Driverless car will be able to turn water vapour to tea as they travel

Commuters could soon be taken to work in a driverless car which is so clean they could relax on the journey with a cup of tea – brewed using water from the tailpipe.

The state-of-the-art Hyundai Nexo is a crossover SUV vehicle which runs on electrical energy generated by hydrogen fuel cells.

Unlike traditional combustion engines, hydrogen cars don’t emit carbon dioxide or nitrous oxide so its only by-product is water vapour.

The water produced by Nexo could even be stored and used later to pour on plants or even used to make a cup of tea or coffee.

Hyundai has also just showcased its ‘level 4’ autonomous driving technology using Nexo as the test bed.


This is when a vehicle performs all safety-critical driving functions and monitors roadway conditions for an entire trip.

On this occasion a fleet of Nexo vehicles self-drove 118 miles from Seoul to Pyeongchang, home of the Winter Olympics 2018, in South Korea.

The cars safely reached speeds of almost 70 mph on the route, which included built up areas and open roads. This is the first time in the world that this level of autonomy has been achieved with fuel cell electric vehicles.

It is expected that, by 2021, Nexo will be available with level 4 autonomous capability.

From launch, the Nexo will feature semi-autonomous technology such as Lane Following Assist and Highway Driving Assist.

The ‘Lane Following Assist’ is a piece of technology which automatically adjusts steering to keep the car in the centre of its lane.

When paired with Hyundai’s ‘Highway Driving Assist’, which utilises sensors and map data to ensure safe operation as well as automatically adjusting speed in limited environments, drivers will be able to travel long distances with greater ease and improved safety.

Hyundai has also fitted the Nexo with a blind spot view monitor. Cameras broadcast both sides of the vehicle which can’t be viewed using wing mirrors, meaning the driver doesn’t need to take their focus off the road ahead. This is an industry first.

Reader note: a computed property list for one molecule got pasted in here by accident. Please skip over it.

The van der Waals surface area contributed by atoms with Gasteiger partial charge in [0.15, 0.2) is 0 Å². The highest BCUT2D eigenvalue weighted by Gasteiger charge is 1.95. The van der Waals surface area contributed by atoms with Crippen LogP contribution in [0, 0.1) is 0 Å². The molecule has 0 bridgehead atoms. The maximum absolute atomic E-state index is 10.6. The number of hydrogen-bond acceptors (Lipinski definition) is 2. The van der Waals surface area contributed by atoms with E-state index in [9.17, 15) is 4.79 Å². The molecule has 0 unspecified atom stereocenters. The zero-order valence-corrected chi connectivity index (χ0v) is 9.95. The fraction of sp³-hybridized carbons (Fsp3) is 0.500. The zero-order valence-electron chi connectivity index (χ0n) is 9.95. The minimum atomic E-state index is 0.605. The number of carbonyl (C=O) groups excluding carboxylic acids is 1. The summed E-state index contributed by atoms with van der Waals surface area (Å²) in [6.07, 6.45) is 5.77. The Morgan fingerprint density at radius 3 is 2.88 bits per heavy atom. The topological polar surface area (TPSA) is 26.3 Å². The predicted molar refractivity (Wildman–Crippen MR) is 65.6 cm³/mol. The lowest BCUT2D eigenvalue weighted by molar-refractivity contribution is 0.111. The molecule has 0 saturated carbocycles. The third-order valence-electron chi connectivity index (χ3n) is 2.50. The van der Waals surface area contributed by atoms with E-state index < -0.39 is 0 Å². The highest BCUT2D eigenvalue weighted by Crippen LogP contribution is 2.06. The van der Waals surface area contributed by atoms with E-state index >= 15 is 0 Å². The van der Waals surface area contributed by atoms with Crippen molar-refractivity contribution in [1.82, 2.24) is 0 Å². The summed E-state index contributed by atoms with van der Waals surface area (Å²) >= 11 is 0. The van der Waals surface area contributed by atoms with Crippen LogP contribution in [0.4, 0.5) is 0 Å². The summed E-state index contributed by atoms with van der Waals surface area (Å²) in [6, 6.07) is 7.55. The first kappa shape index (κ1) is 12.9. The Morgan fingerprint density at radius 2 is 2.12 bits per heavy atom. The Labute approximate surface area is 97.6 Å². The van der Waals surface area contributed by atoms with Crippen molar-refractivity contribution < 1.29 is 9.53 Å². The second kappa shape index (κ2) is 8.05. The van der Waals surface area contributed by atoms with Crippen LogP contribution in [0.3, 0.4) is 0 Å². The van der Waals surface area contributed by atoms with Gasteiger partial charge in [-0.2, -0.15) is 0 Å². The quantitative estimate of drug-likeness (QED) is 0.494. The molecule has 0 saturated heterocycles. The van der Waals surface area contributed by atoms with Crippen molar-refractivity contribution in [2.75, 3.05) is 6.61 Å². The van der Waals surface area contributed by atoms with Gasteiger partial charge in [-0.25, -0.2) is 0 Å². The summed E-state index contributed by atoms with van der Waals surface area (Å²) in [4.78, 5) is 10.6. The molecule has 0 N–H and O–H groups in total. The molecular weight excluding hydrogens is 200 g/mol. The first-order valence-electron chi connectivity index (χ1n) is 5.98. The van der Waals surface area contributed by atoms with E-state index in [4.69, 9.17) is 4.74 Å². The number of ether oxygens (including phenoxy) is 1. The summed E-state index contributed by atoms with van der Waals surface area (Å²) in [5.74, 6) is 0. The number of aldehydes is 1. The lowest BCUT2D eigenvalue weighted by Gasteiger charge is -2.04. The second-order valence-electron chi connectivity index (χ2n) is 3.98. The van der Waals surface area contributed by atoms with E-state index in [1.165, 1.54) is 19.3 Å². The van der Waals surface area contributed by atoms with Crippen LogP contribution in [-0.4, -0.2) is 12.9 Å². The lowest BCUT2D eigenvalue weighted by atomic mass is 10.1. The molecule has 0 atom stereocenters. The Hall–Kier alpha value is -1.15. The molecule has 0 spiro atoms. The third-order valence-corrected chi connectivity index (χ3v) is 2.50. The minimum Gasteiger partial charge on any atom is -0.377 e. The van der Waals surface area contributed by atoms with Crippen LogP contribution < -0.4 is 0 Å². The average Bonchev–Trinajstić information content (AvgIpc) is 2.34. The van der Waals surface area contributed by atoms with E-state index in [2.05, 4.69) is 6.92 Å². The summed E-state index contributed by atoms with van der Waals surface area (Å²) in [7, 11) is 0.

When you get to work, the Nexo can then autonomously park itself at the touch of a button if you are inside or outside the vehicle.

The Hyundai Nexo will make its European debut at next month’s Geneva Motor Show.

Tony Whitehorn, Hyundai UK’s President and CEO, said: “A car with autonomous abilities, that could have the future potential to power household appliances, and that has a by-product pure enough to water your plants with.

“Hyundai Nexo is our innovative new fuel cell electric vehicle that, while being sustainable, requires very little adjustment to driver habit with a re-fuelling time of just a few minutes and a range extensive enough to get you all the way from London to Sheffield and back again on a full tank of hydrogen.”

Hyundai has been one of the driving forces behind hydrogen-fuelled cars, having built its first fuel cell engine in 1998.

In 2013, Hyundai launched the ix35 Fuel Cell, which was the first hydrogen-powered fuel cell electric production car, and the Nexo is the first semi-autonomous ‘FCEV’.

In the UK, the cost of hydrogen is comparable to diesel and petrol so it would cost around £60 to fully refuel a Nexo, which has a range of approximately 500 miles.

A hydrogen fuel cell tank can be filled in between three and five minutes at dedicated Hydrogen Refuelling Stations which are currently being added to standard refuelling station such as at the Shell forecourt in Cobham.

Alternatively-fuelled vehicles are growing in demand as motorists look for more environmentally-friendly ways to get around in cars that also help reduce their tax bill.

The latest figures from the SMMT show AFV sales were up 23.9 per cent year-on-year in January.

This has been driven by electric cars and plug-in hybrids, with hydrogen still in its infancy.

There are currently 12 hydrogen filling stations in the UK with more planned to open this year. Last year the Government announced a £23 million fund to accelerate the take up in hydrogen vehicles by improving infrastructure.

The Nexo will sit towards the top of Hyundai’s range when it goes on sale and offer an alternative to hybrid cars and more traditional petrol and diesel-powered vehicles.

Mr Whitehorn added: “We want to offer consumers a wide range of powertrain choices so they’re able to make the most appropriate decision based on their needs, but we see Nexo as being Hyundai’s technological flagship that will help build a more sustainable future.”

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